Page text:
“Security guarantees as well as institutional reforms in the areas of rule of law and property rights are the necessary pre-requisites for a large-scale foreign investment attraction.”

IT sector potential 

The report’s identification of the IT sector as one of six key drivers of Ukraine’s reconstruction is no surprise. The further development of its IT sector will be important, as the sector is highly resilient to security risks, has a positive development history, and is among the most promising technological sectors worldwide.

“Over the last decade, IT has become one of the most dynamic sectors in Ukraine, featuring solid export-oriented growth and accounting for about four per cent of the total value added in 2021,” adds Pindyuk.

“Prior to the full-scale invasion, the sector employed almost 300,000 people and the educational system regularly supplies significantly more IT graduates than its neighbours in Central-Eastern Europe (68 graduates per 100,000 residents in Ukraine compared to 23 in Poland, 46 in Hungary and 54 in Estonia).

“Thanks to its high resilience to the shocks of the war, Ukraine’s IT sector maintained its economic significance in 2022-2023 and remains quite competitive.”

There has also been recognition of the potential of Ukraine’s IT sector in recent weeks from TechChill, one of the largest tech events in the Baltics. Next month, a convoy of vehicles will be driven from Riga to Kyiv by entrepreneurs from Latvia followed by an ecosystem meetup in collaboration with Lift99 Kyiv Hub.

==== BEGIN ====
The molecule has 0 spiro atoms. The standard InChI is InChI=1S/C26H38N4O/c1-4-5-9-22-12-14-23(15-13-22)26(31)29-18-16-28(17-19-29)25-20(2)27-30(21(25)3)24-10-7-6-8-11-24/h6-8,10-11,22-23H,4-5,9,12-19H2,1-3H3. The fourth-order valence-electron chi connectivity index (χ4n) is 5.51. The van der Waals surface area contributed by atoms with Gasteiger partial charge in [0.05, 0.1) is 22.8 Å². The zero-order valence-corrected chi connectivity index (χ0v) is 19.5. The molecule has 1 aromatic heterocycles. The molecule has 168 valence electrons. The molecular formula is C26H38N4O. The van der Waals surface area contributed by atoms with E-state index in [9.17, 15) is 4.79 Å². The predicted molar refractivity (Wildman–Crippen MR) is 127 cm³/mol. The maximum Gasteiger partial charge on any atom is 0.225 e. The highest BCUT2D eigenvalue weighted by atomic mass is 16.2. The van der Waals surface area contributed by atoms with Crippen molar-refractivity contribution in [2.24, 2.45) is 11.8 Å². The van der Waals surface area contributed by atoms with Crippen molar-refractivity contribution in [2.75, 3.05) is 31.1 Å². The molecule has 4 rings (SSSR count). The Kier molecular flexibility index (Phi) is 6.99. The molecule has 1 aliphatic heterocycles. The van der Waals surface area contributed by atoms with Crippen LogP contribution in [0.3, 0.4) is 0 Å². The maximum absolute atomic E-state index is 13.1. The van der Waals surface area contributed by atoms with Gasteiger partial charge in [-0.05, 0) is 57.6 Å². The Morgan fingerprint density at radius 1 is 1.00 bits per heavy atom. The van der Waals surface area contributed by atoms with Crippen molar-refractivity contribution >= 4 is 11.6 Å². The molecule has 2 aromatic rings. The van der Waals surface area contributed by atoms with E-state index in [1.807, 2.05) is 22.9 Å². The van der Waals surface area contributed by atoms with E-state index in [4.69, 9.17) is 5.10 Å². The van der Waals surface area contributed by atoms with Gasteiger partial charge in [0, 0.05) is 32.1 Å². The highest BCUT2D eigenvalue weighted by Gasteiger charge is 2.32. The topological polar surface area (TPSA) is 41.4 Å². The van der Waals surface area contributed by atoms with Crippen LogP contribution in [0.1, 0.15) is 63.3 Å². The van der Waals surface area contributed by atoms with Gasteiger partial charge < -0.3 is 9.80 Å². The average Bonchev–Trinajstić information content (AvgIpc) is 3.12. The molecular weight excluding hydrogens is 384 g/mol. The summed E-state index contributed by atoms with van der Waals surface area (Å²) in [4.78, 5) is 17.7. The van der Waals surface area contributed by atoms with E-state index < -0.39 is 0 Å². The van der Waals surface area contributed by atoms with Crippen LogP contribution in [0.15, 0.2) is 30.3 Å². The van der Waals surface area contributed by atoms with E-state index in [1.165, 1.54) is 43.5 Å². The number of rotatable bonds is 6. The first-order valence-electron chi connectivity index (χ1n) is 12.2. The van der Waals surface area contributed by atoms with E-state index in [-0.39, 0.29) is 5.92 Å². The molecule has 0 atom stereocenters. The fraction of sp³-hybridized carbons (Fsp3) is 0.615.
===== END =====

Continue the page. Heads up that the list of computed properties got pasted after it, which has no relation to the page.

The meetup is intended to bring together the Baltic and Ukrainian start-up ecosystems—to not only demonstrate support for Ukraine, but to learn from each other and share insights. Ukrainian start-ups will present their companies, and the Latvian delegation will present funding and growth opportunities within the Latvian start-up ecosystem. 

By bridging the Latvian and Ukrainian ecosystems, TechChill hopes to further strengthen the two ecosystems’ ties, as well as to bolster and support the Ukrainian people, economy, and start-ups, through soft-power measures. 

“We are very impressed with the resilience not only of Ukraine, but also the start-up community,” says Annija Mežgaile, TechChill CEO.  

“We hope to continue to strengthen ties with the Baltic startup ecosystem to benefit both. By driving to Kyiv we demonstrate unequivocally that we stand with Ukraine, and by bringing our start-up ecosystems closer together, we highlight that we have much in common to fight for.” 

Photo by Glib Albovsky on Unsplash.